A highly efficient new method for the sizing optimization of large structural systems is introduced in this paper. The proposed technique uses new rigorous optimality criteria derived on the basis of the general methodology of the analytical school of structural optimization. The results represent a breakthrough in structural optimization in so far as the capability of OC and dual methods is increased by several orders of magnitude. This is because the Lagrange multipliers associated with the stress constraints are evaluated explicitly at the element level, and therefore, the size of the dual-type problem is determined only by the number of active displacement constraints which is usually small. The new optimaliy criteria method, termed DCOC, will be discussed in two parts. Part I gives the derivation of the relevant optimality criteria, the validity and efficiency of which are verified by simple test examples. A detailed description of the computational algorithm for structures subject to multiple displacement and stress constraints as well as several loading conditions is presented in Part II.

The problem of optimum truss topology design based on the ground structure approach is considered. It is known that any minimum weight truss design (computed subject to equilibrium of forces and stress constraints with the same yield stresses for tension and compression) is—up to a scaling—the same as a minimum compliance truss design (subject to static equilibrium and a weight constraint). This relation is generalized to the case when different properties of the bars for tension and for compression additionally are taken into account. This situation particularly covers the case when a structure is optimized which consists of rigid (heavy) elements for bars under compression, and of (light) elements which are hardly/not able to carry compression (e.g. ropes). Analogously to the case when tension and compression is handled equally, an equivalence is established and proved which relates minimum weight trusses to minimum compliance structures. It is shown how properties different for tension and compression pop up in a modified global stiffness matrix now depending on tension and compression. A numerical example is included which shows optimal truss designs for different scenarios, and which proves (once more) the big influence of bar properties (different for tension and for compression) on the optimal design.

It is shown that Michell's problem of least-weight truss layouts can be obtained by asymptotic expansion of the optimized strain and complementary energies derived for minimum compliance topology of perforated plates in plane stress.

Truss topology design for minimum external work (compliance) can be expressed in a number of equivalent potential or complementary energy problem formulations in terms of member forces, displacements and bar areas. Using duality principles and non-smooth analysis we show how displacements only as well as stresses only formulations can be obtained and discuss the implications these formulations have for the construction and implementation of efficient algorithms for large-scale truss topology design. The analysis covers min-max and weighted average multiple load designs with external as well as self-weight loads and extends to the topology design of reinforcement and the topology design of variable thickness sheets and sandwich plates. On the basis of topology design as an inner problem in a hierarchical procedure, the combined geometry and topology design of truss structures is also considered. Numerical results and illustrative examples are presented.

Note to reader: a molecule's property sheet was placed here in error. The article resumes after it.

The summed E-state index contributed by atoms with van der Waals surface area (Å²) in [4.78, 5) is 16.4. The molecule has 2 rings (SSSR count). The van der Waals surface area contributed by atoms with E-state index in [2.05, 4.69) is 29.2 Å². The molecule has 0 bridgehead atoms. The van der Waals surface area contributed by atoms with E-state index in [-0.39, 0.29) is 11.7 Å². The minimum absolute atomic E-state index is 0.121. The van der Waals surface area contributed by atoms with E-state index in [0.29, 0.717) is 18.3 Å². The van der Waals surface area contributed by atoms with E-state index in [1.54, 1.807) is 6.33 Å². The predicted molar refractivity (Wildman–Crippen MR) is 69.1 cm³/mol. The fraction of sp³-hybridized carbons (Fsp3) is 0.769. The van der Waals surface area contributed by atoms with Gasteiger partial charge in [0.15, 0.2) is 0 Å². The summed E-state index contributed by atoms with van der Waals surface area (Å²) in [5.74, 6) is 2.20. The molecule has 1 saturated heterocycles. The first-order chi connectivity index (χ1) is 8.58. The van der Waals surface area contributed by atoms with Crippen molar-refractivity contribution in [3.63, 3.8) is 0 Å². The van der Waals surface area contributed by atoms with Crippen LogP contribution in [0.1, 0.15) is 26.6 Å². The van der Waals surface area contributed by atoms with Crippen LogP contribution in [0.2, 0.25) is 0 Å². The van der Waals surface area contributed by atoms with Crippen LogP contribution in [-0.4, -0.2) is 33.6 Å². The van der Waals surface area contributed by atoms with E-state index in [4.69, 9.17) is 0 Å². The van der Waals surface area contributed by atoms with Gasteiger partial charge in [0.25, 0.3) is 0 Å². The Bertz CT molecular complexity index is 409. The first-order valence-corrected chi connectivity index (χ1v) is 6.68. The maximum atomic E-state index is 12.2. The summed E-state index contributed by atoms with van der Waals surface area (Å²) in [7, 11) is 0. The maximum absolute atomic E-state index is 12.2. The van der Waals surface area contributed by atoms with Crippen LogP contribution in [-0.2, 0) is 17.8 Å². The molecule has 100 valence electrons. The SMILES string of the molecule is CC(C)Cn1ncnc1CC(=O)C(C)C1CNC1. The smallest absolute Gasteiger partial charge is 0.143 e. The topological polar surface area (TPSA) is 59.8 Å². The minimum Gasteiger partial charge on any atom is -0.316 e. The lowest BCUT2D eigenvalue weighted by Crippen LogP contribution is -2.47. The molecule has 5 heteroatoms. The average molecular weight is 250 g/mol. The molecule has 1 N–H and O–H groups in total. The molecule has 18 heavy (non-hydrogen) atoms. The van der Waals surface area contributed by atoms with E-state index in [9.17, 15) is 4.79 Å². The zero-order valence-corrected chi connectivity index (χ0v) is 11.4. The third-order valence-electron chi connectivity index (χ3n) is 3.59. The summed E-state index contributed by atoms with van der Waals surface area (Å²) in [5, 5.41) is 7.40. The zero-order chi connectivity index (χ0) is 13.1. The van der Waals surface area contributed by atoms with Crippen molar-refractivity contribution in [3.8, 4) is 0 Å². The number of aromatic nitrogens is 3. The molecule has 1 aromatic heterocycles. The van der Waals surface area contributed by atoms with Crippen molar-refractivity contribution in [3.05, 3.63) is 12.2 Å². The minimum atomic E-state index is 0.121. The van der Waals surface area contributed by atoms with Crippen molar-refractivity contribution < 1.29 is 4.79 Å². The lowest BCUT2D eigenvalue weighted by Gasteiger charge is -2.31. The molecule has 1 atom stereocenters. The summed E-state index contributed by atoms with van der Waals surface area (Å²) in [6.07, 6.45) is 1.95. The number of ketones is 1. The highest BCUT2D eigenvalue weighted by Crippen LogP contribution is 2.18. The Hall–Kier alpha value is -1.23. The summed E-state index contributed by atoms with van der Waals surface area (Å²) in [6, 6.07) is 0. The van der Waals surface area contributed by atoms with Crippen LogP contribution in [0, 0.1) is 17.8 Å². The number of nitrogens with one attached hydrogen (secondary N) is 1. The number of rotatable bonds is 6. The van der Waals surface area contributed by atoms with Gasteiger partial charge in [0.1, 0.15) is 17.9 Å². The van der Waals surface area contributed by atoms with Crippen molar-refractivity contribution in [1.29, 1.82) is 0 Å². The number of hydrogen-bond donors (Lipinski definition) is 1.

Topology optimization of structures and composite continua has two main subfields: Layout Optimization (LO) deals with grid-like structures having very low volume fractions and Generalized Shape Optimization (GSO) is concerned with higher volume fractions, optimizing simultaneously the topology and shape of internal boundaries of porous or composite continua. The solutions for both problem classes can be exact/analytical or discretized/FE-based.
This review article discusses FE-based generalized shape optimization, which can be classified with respect to the types of topologies involved, namely Isotropic-Solid/Empty (ISE), Anisotropic-Solid/Empty (ASE), and Isotropic-Solid/Empty/Porous (ISEP) topologies.
Considering in detail the most important class of (i.e. ISE) topologies, the computational efficiency of various solution strategies, such as SIMP (Solid Isotropic Microstructure with Penalization), OMP (Optimal Microstructure with Penalization) and NOM (NonOptimal Microstructures) are compared.
The SIMP method was proposed under the terms “direct approach" or “artificial density approach" by Bendsoe over a decade ago; it was derived independently, used extensively and promoted by the author’s research group since 1990. The term “SIMP" was introducted by the author in 1992. After being out of favour with most other research schools until recently, SIMP is becoming generally accepted in topology optimization as a technique of considerable advantages. It seems, therefore, useful to review in greater detail the origins, theoretical background, history, range of validity and major advantages of this method.

This paper presents a simple method for structural optimization with frequency constraints. The structure is modelled by a fine mesh of finite elements. At the end of each eigenvalue analysis, part of the material is removed from the structure so that the frequencies of the resulting structure will be shifted towards a desired direction. A sensitivity number indicating the optimum locations for such material elimination is derived. This sensitivity number can be easily calculated for each element using the information of the eigenvalue solution. The significance of such an evolutionary structural optimization (ESO) method lies in its simplicity in achieving shape and topology optimization for both static and dynamic problems. In this paper, the ESO method is applied to a wide range of frequency optimization problems, which include maximizing or minimizing a chosen frequency of a structure, keeping a chosen frequency constant, maximizing the gap of arbitrarily given two frequencies, as well as considerations of multiple frequency constraints. The proposed ESO method is verified through several examples whose solutions may be obtained by other methods.

The Michell layout problem as a low volume fraction limit of the perforated plate topology optimization problem: an asymptotic study Use of optimality criteria methods for large scale systems

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Stress ratio type methods and con-ditional constraints – a critical review